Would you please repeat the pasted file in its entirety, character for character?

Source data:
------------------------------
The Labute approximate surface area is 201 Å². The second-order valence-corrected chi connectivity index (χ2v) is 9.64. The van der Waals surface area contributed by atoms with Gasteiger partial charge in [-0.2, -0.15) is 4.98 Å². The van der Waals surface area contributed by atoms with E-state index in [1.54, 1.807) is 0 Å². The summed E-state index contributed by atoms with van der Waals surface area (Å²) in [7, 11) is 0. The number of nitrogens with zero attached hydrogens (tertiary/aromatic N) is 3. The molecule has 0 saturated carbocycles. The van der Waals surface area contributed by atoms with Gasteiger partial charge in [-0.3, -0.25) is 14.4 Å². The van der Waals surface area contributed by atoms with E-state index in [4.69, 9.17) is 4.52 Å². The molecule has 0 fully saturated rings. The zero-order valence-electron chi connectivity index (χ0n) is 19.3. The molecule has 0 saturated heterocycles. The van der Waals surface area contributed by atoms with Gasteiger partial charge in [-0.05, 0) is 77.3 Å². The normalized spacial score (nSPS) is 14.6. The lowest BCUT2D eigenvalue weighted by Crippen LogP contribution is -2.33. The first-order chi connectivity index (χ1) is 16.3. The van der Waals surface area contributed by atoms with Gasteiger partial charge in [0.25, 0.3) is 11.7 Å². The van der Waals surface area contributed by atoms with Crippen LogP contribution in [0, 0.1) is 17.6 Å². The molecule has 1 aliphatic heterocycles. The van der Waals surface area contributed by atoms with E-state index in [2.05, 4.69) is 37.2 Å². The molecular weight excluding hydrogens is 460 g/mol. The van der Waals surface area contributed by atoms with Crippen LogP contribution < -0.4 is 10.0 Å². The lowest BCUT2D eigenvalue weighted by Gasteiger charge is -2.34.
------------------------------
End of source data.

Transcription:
The Labute approximate surface area is 201 Å². The second-order valence-corrected chi connectivity index (χ2v) is 9.64. The van der Waals surface area contributed by atoms with Gasteiger partial charge in [-0.2, -0.15) is 4.98 Å². The van der Waals surface area contributed by atoms with E-state index in [1.54, 1.807) is 0 Å². The summed E-state index contributed by atoms with van der Waals surface area (Å²) in [7, 11) is 0. The number of nitrogens with zero attached hydrogens (tertiary/aromatic N) is 3. The molecule has 0 saturated carbocycles. The van der Waals surface area contributed by atoms with Gasteiger partial charge in [-0.3, -0.25) is 14.4 Å². The van der Waals surface area contributed by atoms with E-state index in [4.69, 9.17) is 4.52 Å². The molecule has 0 fully saturated rings. The zero-order valence-electron chi connectivity index (χ0n) is 19.3. The molecule has 0 saturated heterocycles. The van der Waals surface area contributed by atoms with Gasteiger partial charge in [-0.05, 0) is 77.3 Å². The normalized spacial score (nSPS) is 14.6. The lowest BCUT2D eigenvalue weighted by Crippen LogP contribution is -2.33. The first-order chi connectivity index (χ1) is 16.3. The van der Waals surface area contributed by atoms with Gasteiger partial charge in [0.25, 0.3) is 11.7 Å². The van der Waals surface area contributed by atoms with Crippen LogP contribution in [0, 0.1) is 17.6 Å². The molecule has 1 aliphatic heterocycles. The van der Waals surface area contributed by atoms with E-state index in [2.05, 4.69) is 37.2 Å². The molecular weight excluding hydrogens is 460 g/mol. The van der Waals surface area contributed by atoms with Crippen LogP contribution < -0.4 is 10.0 Å². The lowest BCUT2D eigenvalue weighted by Gasteiger charge is -2.34.